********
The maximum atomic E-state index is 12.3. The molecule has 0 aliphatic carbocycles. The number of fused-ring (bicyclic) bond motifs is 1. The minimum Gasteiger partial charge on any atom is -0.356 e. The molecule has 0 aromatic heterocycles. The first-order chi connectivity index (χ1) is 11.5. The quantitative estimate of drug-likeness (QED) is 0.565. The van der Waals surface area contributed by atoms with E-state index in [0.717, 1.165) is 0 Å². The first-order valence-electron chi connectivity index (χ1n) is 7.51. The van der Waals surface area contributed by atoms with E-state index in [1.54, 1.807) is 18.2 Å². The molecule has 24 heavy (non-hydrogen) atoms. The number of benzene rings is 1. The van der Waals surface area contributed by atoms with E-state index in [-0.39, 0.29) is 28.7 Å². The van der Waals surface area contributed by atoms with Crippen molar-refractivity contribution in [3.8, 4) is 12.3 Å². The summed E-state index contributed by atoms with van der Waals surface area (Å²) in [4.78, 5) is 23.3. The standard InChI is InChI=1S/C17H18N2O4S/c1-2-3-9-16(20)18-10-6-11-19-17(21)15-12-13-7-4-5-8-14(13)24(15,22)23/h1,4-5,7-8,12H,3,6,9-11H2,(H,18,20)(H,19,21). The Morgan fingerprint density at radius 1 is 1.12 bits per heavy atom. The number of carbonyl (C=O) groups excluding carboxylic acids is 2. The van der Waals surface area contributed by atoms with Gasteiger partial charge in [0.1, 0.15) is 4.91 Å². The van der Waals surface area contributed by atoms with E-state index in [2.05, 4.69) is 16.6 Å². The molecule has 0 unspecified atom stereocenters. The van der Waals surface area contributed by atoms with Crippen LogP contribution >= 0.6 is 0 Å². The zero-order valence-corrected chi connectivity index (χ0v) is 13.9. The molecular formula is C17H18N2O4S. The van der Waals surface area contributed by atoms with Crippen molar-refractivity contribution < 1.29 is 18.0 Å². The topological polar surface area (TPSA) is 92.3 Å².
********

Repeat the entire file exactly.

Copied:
The maximum atomic E-state index is 12.3. The molecule has 0 aliphatic carbocycles. The number of fused-ring (bicyclic) bond motifs is 1. The minimum Gasteiger partial charge on any atom is -0.356 e. The molecule has 0 aromatic heterocycles. The first-order chi connectivity index (χ1) is 11.5. The quantitative estimate of drug-likeness (QED) is 0.565. The van der Waals surface area contributed by atoms with E-state index in [0.717, 1.165) is 0 Å². The first-order valence-electron chi connectivity index (χ1n) is 7.51. The van der Waals surface area contributed by atoms with E-state index in [1.54, 1.807) is 18.2 Å². The molecule has 24 heavy (non-hydrogen) atoms. The number of benzene rings is 1. The van der Waals surface area contributed by atoms with E-state index in [-0.39, 0.29) is 28.7 Å². The van der Waals surface area contributed by atoms with Crippen molar-refractivity contribution in [3.8, 4) is 12.3 Å². The summed E-state index contributed by atoms with van der Waals surface area (Å²) in [4.78, 5) is 23.3. The standard InChI is InChI=1S/C17H18N2O4S/c1-2-3-9-16(20)18-10-6-11-19-17(21)15-12-13-7-4-5-8-14(13)24(15,22)23/h1,4-5,7-8,12H,3,6,9-11H2,(H,18,20)(H,19,21). The Morgan fingerprint density at radius 1 is 1.12 bits per heavy atom. The number of carbonyl (C=O) groups excluding carboxylic acids is 2. The van der Waals surface area contributed by atoms with Gasteiger partial charge in [0.1, 0.15) is 4.91 Å². The van der Waals surface area contributed by atoms with E-state index in [2.05, 4.69) is 16.6 Å². The molecule has 0 unspecified atom stereocenters. The van der Waals surface area contributed by atoms with Crippen LogP contribution >= 0.6 is 0 Å². The zero-order valence-corrected chi connectivity index (χ0v) is 13.9. The molecular formula is C17H18N2O4S. The van der Waals surface area contributed by atoms with Crippen molar-refractivity contribution < 1.29 is 18.0 Å². The topological polar surface area (TPSA) is 92.3 Å².